What's on My Nightstand? {August}

This month may have been a record breaker for reading.  Though I love to read, I don't always take the time to do so.  I guess this month was a bit different.
The Magician's Nephew, by C.S. Lewis - Very enjoyable to get back to the introduction of Narnia.  Fuller thoughts here.  I read this one on my own instead of as a read aloud back in July.

All the Way Home, by Ann Tatlock - Last month I read my first Ann Tatlock book and loved it.  Having thoroughly enjoyed that I'll Catch the Moon, I was thrilled to find this (and another, too!) for free for my Kindle.  Journalist Augie travels to Mississippi during the Vietnam War.  She remembers a time when she lost loved ones due to war.  Part One focused on World War II, and the love of a Japanese-American family by Augie, as a white girl.  Part Two moved to the civil rights movement and different racial tension.  I couldn't put this one down after getting to Part Two.  (I say that, but I am a mother of three with many responsibilities.  I should have said I didn't want to put it down!)   I thoroughly enjoyed this book, too, and can't wait until next month when I read more from Ann Tatlock.  (I'm spreading out my reading of her since I can't put them down once I begin.)*

An Old-Fashioned Girl, by Louisa May Alcott - For those who enjoy the innocence and style of Little Women, LMA wrote a book totally unrelated to Jo and the March family.  This was an enjoyable read.  Polly is a sweet country girl who has a visit of nearly two months with her much more mature and "cultured" (and rather rich) city friend, Fanny.  During this initial visit, Fanny is shocked at just how simple Polly is.  Even when given teh opportunity, she doesn't borrow finer clothes or jewelry.  Polly understands who she is and the value of hard work, though few understand her.  The reader understands that she visits annually and becomes like part of the family.  She returns as an adult to work as a music teacher.  Polly lives in what some consider poverty, and yet she is happy.  She brings sunshine and joy to those around her.  And the rest I won't share due to spoilers, but it was a good book with a solid reminder that our attitude and not just our riches can bring more good to others than we can know.  This book was once my mother-in-laws.  I found it when we were visiting the family in northeastern PA.  It's sweet to know that she once read it, even if she does not remember it.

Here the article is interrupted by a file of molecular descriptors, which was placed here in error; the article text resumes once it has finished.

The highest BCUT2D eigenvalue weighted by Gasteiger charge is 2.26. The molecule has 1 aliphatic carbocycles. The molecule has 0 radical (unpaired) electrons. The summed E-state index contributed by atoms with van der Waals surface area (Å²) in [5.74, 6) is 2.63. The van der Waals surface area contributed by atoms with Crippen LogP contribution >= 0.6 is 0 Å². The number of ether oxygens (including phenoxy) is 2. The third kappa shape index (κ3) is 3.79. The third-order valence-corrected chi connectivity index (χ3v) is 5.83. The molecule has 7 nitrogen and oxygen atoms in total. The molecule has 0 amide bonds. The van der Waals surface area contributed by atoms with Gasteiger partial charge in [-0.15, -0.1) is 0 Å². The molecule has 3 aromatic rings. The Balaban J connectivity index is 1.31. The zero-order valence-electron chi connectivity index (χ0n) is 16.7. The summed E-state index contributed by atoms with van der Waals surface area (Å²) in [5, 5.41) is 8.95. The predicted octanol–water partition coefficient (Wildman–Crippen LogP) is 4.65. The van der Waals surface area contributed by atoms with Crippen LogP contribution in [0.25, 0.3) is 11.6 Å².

Wildflowers of Terezin, by Robert Elmer- Was my favorite fictional book of the month.  It's another World War II book, with a look at the Danish underground this time.  Steffen is a Lutheran pastor, who until now, has been one to just let things be, blinded by his own naivety of what was happening with the Nazis and the Danish Jews.  I read this one blindly...not knowing anything about the author, but it was a great book!*

The Girl Who Who Circumnavigated Fairyland in a Boat of Her Own Making, by Catherynne M. Valente - This one was read for the Reading to Know Book Club.  It's a children's (tween and up) book about the adventures of an ordinary girl named September.  She is taken to Fairyland one day because her help is needed.  She finds plenty of challenges and meets interesting characters...some are trustworthy.  I think this book has great potential!  However, I read it in bits and pieces, and it was a bit hard for me to follow.  So though I enjoyed it, I didn't enjoy it the way I could have.  (And actually, I am not finished with it yet.)

Choosing Gratitude: Your Journey to Joy   -     
        By: Nancy Leigh DeMoss
Choosing Gratitude, by Nancy Leigh DeMoss- This was my favorite non-ficiton of the month.  A full review is coming, but for now I will just say that Nancy Leigh DeMoss wrote to my heart and convicted me much about the ingratitude I display and "give" to God as my thankfulness for all of the grace he bestows upon me.  Loved it!  Highly recommend it! Updated: Complete Review.

Churchill and Roosevelt: The Alliance That Saved the Free World, by Charles Rivers Editors- This was an overview of both Winston Churchill and Franklin D. Roosevelt's lives and how they worked together during WWII.  I read to be informed, since I knew so little.  I enjoyed, though I did find the frequent word-for-word repetition to be annoying, though I think at least some of the repetition was due to lack of editing for this Kindle book.  It was free...I shouldn't complain.*

Loving the Little YearsLoving the Little Years: Motherhood in the Trenches, by Rachel Jankovic- This was also a book that spoke to my heart.  It was real and honest about the being a mom of multiple young children.  What I appreciated the most was how she would take child-related situations and turn it into a lesson for ME to remember as it relates to God.  The chapters were so short (3-4 pages mostly) that even a very harried mom could find the time to read...even if it meant locking the door to the bathroom while the children begged to be let in.  Definitely recommend for any mom who has two or more children under the age of five.  I bought myself a copy after this review.